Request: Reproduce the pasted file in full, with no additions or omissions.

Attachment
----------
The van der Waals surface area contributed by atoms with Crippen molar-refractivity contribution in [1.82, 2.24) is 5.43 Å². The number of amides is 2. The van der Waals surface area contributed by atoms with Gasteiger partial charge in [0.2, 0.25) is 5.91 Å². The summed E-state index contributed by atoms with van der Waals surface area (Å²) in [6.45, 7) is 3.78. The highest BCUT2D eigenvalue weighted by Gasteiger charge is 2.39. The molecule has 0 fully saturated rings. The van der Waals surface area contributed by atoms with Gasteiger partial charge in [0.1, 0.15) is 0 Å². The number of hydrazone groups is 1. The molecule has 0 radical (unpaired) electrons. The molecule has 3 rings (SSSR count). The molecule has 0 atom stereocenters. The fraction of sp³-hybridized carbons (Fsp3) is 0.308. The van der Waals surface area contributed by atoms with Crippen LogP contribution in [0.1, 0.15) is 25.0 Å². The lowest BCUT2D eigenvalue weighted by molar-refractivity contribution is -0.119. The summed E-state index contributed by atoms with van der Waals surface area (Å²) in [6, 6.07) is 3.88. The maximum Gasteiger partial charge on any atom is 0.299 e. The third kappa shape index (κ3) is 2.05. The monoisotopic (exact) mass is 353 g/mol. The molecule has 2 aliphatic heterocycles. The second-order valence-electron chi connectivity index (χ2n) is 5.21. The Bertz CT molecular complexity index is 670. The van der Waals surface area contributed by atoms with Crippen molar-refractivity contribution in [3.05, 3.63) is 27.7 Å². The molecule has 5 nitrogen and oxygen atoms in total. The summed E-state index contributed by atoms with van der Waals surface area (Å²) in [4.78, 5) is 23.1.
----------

The van der Waals surface area contributed by atoms with Crippen molar-refractivity contribution in [1.82, 2.24) is 5.43 Å². The number of amides is 2. The van der Waals surface area contributed by atoms with Gasteiger partial charge in [0.2, 0.25) is 5.91 Å². The summed E-state index contributed by atoms with van der Waals surface area (Å²) in [6.45, 7) is 3.78. The highest BCUT2D eigenvalue weighted by Gasteiger charge is 2.39. The molecule has 0 fully saturated rings. The van der Waals surface area contributed by atoms with Gasteiger partial charge in [0.1, 0.15) is 0 Å². The number of hydrazone groups is 1. The molecule has 0 radical (unpaired) electrons. The molecule has 3 rings (SSSR count). The molecule has 0 atom stereocenters. The fraction of sp³-hybridized carbons (Fsp3) is 0.308. The van der Waals surface area contributed by atoms with Crippen LogP contribution in [0.1, 0.15) is 25.0 Å². The lowest BCUT2D eigenvalue weighted by molar-refractivity contribution is -0.119. The summed E-state index contributed by atoms with van der Waals surface area (Å²) in [6, 6.07) is 3.88. The maximum Gasteiger partial charge on any atom is 0.299 e. The third kappa shape index (κ3) is 2.05. The monoisotopic (exact) mass is 353 g/mol. The molecule has 2 aliphatic heterocycles. The second-order valence-electron chi connectivity index (χ2n) is 5.21. The Bertz CT molecular complexity index is 670. The van der Waals surface area contributed by atoms with Crippen molar-refractivity contribution in [3.05, 3.63) is 27.7 Å². The molecule has 5 nitrogen and oxygen atoms in total. The summed E-state index contributed by atoms with van der Waals surface area (Å²) in [4.78, 5) is 23.1.